Jun: There are many difficult points about working together as a couple. I wouldn’t recommend it to anybody. The most difficult part is definitely when there is conflict as we have very different styles and strong personalities. Separating work and emotional conflicts is difficult, but we have found ways to work with it and it has definitely made us a stronger couple. 

What has been the greatest part about working together?
Hutch: The fact that Jun immediately has my back when there’s a tough situation. Previously, if I had a shit day or horrible experience with a customer, I’ve had to mull on it all day and then whine to her at home, hours later. Now, she can immediately see when shit is about to go down and because we are aligned on things, she can calm me down and help me reset so that the whole day doesn’t go downhill and put me in a bad headspace. I also get to watch her work all day – she won’t realise it but I’ll catch her being inspired by something or an idea forming while reading and I get this intimate sneak peak at this new idea she’s curating in her head. It’s fantastic. 

Jun: Working with someone who knows you inside out – the best and worst of you – is not something that happens every day. I’m able to completely be myself working with her. When you put your whole self into a venue, you need someone in your corner.

How do you separate work and your relationship both while at work and at home?
Hutch: We have a safe word for when there is an issue that we feel one of us won’t understand the gravity of,  and we know once that’s used, it’s time to listen to the other person 100 percent. That definitely helps. I’m also a strong believer of not talking about work on our days off together. I do set those boundaries, and it’s harder for Jun, but she is getting some sort of balance now.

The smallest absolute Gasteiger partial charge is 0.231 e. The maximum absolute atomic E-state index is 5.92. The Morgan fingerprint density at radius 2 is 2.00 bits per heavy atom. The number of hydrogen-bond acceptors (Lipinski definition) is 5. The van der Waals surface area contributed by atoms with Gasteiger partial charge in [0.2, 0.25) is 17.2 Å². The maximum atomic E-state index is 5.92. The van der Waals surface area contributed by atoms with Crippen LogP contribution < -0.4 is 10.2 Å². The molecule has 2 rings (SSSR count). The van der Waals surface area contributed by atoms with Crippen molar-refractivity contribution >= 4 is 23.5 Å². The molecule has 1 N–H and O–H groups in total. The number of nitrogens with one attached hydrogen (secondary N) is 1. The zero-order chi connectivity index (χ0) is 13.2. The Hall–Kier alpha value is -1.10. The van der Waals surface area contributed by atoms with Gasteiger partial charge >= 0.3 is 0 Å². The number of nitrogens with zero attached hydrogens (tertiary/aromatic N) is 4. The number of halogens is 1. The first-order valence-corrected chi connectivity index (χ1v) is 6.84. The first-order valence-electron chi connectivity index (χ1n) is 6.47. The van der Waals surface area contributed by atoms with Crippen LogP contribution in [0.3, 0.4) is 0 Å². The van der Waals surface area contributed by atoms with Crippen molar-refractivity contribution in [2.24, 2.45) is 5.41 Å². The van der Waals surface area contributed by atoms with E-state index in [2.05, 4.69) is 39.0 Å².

Jun: Other couples take off days to spend time together, but we make time to be away from each other so we can get some downtime, some space alone and reset. The safe word technique is probably the best thing we have for each other, as it means to shut up and listen and you can’t speak or react til the other person is done. Sometimes in close proximity, people react to tones and words rather than what’s really happening, and this really allows us to push all the triggers aside and get to the root of the issue. It’s not entirely possible to separate work and our relationship, but I don’t think it’s necessary that we do so either. Our work is personal to us – we met through work, and we share the same passion for work. It’s something that also keeps us together. 

What’s one piece of solid advice you’d give to couples looking to go into business together?
Hutch: Don’t be a brat about it. Realise each other’s strengths and utilise those to each other’s advantage. Listen to each other and – I don’t know if this is something I’d encouraged but – Jun and I will randomly give each other a hug or two in the middle of a shift, just to reconnect in the middle of the rush. 

Jun: Respect. Speak kindly, think before you react. Also, DON’T DO IT!